Showing has become increasingly popular over the last few years and, as a result, the range of classes available has widened. Whatever the age, colour, type or temperament of your horse there will probably be a class where he can put his talents to good use. Some “fun” classes, including coloured and veteran, even have national championships.

Coloured horse:

These classes attract competitors and spectators alike and there are now nationwide qualifiers for Coloured Horse and Pony Society (CHAPS) classes, culminating in a final at the Horse of the Year Show at Wembley. The British Skewbald and Piebald Association (BSPA) also has a wide range of classes and both CHAPS and the BSPA run championship shows.

If you have got a nice skewbald or piebald, there are lots of categories available, including warmblood, show and traditional cob, vanner and hunter type.

Golden oldies: The horseworld is one place where you won¨t find ageism. Veteran classes, both in-hand and ridden, are becoming more and more popular.

Super Solvitax sponsors a veteran series with qualifiers taking place at shows around the country.

All-round winners:

Riding club horse classes offer a good chance to the all-round horse who can have a go at anything.

You will probably be asked to jump a small fence and give an individual show as part of the competition. The schedule may specify that horses must be ridden in snaffle bridles. Criteria include suitability for the rider as well as conformation and way of going.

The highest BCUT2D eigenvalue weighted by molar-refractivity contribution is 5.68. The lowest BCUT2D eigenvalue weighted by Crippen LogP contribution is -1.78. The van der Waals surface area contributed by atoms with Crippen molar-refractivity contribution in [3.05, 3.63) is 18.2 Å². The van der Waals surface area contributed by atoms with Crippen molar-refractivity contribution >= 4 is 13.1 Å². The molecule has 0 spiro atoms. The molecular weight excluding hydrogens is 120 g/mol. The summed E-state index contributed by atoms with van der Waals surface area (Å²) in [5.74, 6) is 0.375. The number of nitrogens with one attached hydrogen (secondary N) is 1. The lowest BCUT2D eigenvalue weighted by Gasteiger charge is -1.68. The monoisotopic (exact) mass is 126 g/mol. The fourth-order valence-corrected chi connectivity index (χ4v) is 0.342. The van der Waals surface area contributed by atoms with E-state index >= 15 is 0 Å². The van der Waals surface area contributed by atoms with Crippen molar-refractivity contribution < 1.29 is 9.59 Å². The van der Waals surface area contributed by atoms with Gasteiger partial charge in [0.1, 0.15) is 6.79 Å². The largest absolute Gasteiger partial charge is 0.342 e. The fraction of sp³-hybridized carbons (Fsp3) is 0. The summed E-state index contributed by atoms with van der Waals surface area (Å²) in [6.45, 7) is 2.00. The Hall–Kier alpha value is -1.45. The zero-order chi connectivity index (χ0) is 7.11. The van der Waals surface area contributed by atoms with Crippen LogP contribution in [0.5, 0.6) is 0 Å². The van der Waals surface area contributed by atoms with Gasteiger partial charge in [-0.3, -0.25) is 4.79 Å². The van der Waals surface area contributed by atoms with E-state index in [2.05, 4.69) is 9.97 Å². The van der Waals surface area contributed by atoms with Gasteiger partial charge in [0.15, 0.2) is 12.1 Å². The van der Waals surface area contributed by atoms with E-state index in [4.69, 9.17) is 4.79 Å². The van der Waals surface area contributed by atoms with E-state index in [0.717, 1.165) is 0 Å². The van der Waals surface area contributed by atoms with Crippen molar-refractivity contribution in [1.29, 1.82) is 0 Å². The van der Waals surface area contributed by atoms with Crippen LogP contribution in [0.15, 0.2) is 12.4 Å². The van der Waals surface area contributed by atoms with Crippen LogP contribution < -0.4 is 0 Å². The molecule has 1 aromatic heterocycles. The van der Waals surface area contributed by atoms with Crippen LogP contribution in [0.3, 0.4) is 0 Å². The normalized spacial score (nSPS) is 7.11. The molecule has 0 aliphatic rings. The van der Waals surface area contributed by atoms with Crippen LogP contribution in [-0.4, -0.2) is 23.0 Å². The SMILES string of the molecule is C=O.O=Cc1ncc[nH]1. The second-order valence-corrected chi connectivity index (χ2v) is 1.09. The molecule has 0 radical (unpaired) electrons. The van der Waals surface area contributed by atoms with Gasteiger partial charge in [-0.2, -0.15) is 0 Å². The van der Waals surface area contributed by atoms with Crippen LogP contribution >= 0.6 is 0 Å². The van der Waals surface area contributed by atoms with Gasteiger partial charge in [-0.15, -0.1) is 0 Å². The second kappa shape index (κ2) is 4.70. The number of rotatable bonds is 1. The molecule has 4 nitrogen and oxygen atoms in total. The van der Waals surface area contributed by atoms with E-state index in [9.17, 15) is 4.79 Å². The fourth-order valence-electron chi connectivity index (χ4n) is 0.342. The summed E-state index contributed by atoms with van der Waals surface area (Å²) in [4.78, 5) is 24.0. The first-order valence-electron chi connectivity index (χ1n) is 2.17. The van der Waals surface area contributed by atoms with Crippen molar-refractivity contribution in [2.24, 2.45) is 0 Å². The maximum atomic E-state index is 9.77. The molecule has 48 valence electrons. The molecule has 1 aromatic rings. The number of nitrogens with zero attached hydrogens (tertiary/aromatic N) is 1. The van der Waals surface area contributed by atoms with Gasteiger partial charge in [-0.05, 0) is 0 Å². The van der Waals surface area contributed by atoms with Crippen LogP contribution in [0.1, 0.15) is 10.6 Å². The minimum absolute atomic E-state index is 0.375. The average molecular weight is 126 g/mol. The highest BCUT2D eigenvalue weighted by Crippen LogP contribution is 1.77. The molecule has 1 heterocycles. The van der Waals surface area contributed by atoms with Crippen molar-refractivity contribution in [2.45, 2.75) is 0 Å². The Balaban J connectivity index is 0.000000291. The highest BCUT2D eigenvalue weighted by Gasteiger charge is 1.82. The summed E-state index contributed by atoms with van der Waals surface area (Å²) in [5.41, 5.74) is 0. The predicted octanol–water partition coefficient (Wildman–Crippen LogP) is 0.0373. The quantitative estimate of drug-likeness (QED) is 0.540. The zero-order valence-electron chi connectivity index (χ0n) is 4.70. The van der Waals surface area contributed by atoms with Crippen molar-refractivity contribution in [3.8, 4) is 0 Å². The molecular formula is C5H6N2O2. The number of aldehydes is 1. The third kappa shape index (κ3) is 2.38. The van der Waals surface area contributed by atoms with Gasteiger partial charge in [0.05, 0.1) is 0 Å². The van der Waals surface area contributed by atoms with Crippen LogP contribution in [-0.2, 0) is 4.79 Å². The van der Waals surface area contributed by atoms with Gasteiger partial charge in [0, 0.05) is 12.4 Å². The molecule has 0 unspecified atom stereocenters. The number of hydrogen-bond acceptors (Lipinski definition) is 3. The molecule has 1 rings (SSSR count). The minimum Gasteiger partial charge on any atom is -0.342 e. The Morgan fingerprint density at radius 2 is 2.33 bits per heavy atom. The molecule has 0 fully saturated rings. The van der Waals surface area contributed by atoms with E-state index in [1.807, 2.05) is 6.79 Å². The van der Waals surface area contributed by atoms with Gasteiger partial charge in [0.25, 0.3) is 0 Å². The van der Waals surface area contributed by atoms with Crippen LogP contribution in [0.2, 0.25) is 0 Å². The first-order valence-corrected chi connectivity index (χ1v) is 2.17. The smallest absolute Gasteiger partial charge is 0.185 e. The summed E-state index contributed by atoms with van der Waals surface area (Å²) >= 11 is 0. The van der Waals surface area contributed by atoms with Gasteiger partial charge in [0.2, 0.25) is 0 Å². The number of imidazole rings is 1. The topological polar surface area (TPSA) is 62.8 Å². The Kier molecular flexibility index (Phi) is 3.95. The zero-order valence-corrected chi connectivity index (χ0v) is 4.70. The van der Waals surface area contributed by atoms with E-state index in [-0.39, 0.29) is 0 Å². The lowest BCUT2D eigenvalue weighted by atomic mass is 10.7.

Condition and turnout:

Have you got an eye for detail but your horse doesn’t necessarily have the star quality required for showing? Then best turned out classes are for you.

Condition and turnout classes are popular at local shows. Judges will be looking for fit, healthy animals, clean tack and well turned-out riders. Conformation and performance is not usually taken into account.

Learning curves:

In-hand and ridden ring experience classes, held at local shows, are designed to encourage novice horses and/or riders. Judging criteria may be based loosely on conformation, paces and way of going but the main aim is to give maximum experience with minimum pressure. Tack and turnout should be appropriate to your horse’s type.

Family stars: Is your horse or pony suitable for most members of the family? Is he willing but unflappable? Then family horse or pony classes could be up your street.

You will often have to negotiate an obstacle course – which could include anything from riding past a line of washing to opening a gate – and manners and obedience take priority over conformation.